iTunes

Opening the iTunes Store.If iTunes doesn't open, click the iTunes application icon in your Dock or on your Windows desktop.Progress Indicator
Opening the iBooks Store.If iBooks doesn't open, click the iBooks app in your Dock.Progress Indicator
iTunes

iTunes is the world's easiest way to organize and add to your digital media collection.

We are unable to find iTunes on your computer. To preview and buy music from Cubik and Origami by Cubik and Origami, download iTunes now.

Already have iTunes? Click I Have iTunes to open it now.

I Have iTunes Free Download
iTunes for Mac + PC

Cubik and Origami

Open iTunes to preview, buy, and download music.

Album Review

Some people mistake being jazzy for actually being jazz, but they're two different things. Joni Mitchell, Anita Baker, Sade, De La Soul, Julia Fordham, and A Tribe Called Quest are all jazzy — they have jazz influences, but they aren't jazz. Trumpeter Miles Davis, on the other hand, was the essence of jazz; even when he became influenced by Jimi Hendrix and James Brown and alienated jazz purists by using a lot of electric instruments, Davis maintained a jazz improviser's mentality. Of course, actual jazz isn't necessarily better than music that is merely jazzy — a lot of worthwhile recordings are merely jazzy, and this self-titled CD by the duo Cubik & Origami is a good example. Anyone who tells you that Cubik & Origami's work is "jazz for the dancefloor" or something like that is delusional; nothing on this 58-minute disc is actually jazz. But Cubik & Origami do provide electronica with jazz (and hip-hop) overtones, and they are enjoyably good at it. Electronica, of course, is a broad, far-reaching term; electronica is everything from techno to trance to jungle/drum'n'bass to ambient, and this mostly instrumental CD favors the chillout/downtempo side of things. Cubik & Origami are funky in a relaxed, reserved, hypnotic way, and using jazz overtones makes perfect sense for them. Their use of keyboards sometimes hints at Lonnie Liston Smith; also, there is some guitar playing that suggests the late Grant Green. Cubik & Origami are never improvisational the way Smith was improvisational with his Cosmic Echoes or the way that Green was improvisational on his Blue Note dates of the '60s and early '70s, but they certainly know how to use those jazz influences to enrich their heavily produced material. And while this disc is a bit inconsistent, Cubik & Origami are interesting more often than not and have made a noteworthy contribution to the chillout/downtempo school of electronica.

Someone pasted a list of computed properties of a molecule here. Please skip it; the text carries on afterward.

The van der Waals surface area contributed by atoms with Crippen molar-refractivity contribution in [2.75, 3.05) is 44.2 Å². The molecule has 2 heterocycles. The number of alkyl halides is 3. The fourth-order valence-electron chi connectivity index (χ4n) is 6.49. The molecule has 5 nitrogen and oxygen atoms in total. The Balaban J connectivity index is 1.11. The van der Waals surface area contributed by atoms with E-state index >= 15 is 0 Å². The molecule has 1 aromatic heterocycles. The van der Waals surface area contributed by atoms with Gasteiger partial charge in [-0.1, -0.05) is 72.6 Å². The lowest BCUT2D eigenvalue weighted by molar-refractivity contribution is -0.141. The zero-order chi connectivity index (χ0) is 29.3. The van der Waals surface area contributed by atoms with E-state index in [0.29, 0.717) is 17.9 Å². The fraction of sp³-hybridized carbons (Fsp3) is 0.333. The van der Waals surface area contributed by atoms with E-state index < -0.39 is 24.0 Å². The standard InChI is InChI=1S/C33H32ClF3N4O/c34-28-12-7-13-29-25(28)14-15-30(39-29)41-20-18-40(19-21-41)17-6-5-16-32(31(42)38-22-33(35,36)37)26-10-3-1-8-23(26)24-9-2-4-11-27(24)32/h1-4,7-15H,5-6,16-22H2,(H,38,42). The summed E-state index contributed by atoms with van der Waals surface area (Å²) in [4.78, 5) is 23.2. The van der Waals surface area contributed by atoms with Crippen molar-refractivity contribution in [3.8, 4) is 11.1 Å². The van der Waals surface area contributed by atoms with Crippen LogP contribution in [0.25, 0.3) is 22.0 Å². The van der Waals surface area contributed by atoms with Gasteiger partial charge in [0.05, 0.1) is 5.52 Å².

Cubik and Origami, Cubik and Origami
View In iTunes

Customer Ratings

We have not received enough ratings to display an average for this album.